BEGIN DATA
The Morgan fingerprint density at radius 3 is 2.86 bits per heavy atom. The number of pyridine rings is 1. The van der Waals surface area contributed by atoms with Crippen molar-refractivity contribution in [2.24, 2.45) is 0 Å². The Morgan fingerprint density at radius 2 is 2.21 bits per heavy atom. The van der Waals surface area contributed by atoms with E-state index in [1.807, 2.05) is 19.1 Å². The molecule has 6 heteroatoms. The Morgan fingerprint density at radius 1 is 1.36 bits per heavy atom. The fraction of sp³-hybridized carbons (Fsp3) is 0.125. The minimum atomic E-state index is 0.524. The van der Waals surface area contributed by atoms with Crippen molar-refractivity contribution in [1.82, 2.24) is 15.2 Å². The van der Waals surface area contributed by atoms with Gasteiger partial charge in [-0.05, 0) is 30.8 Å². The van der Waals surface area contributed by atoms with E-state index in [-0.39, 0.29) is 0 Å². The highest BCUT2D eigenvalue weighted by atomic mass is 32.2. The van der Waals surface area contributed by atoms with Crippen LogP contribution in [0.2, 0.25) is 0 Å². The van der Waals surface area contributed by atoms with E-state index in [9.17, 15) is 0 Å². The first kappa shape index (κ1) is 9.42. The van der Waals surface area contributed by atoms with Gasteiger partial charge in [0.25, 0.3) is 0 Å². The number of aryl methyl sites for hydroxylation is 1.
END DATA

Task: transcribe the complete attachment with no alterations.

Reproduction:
The Morgan fingerprint density at radius 3 is 2.86 bits per heavy atom. The number of pyridine rings is 1. The van der Waals surface area contributed by atoms with Crippen molar-refractivity contribution in [2.24, 2.45) is 0 Å². The Morgan fingerprint density at radius 2 is 2.21 bits per heavy atom. The van der Waals surface area contributed by atoms with E-state index in [1.807, 2.05) is 19.1 Å². The molecule has 6 heteroatoms. The Morgan fingerprint density at radius 1 is 1.36 bits per heavy atom. The fraction of sp³-hybridized carbons (Fsp3) is 0.125. The minimum atomic E-state index is 0.524. The van der Waals surface area contributed by atoms with Crippen molar-refractivity contribution in [1.82, 2.24) is 15.2 Å². The van der Waals surface area contributed by atoms with Gasteiger partial charge in [-0.05, 0) is 30.8 Å². The van der Waals surface area contributed by atoms with E-state index in [-0.39, 0.29) is 0 Å². The highest BCUT2D eigenvalue weighted by atomic mass is 32.2. The van der Waals surface area contributed by atoms with Crippen LogP contribution in [0.2, 0.25) is 0 Å². The van der Waals surface area contributed by atoms with E-state index in [9.17, 15) is 0 Å². The first kappa shape index (κ1) is 9.42. The van der Waals surface area contributed by atoms with Gasteiger partial charge in [0.25, 0.3) is 0 Å². The number of aryl methyl sites for hydroxylation is 1.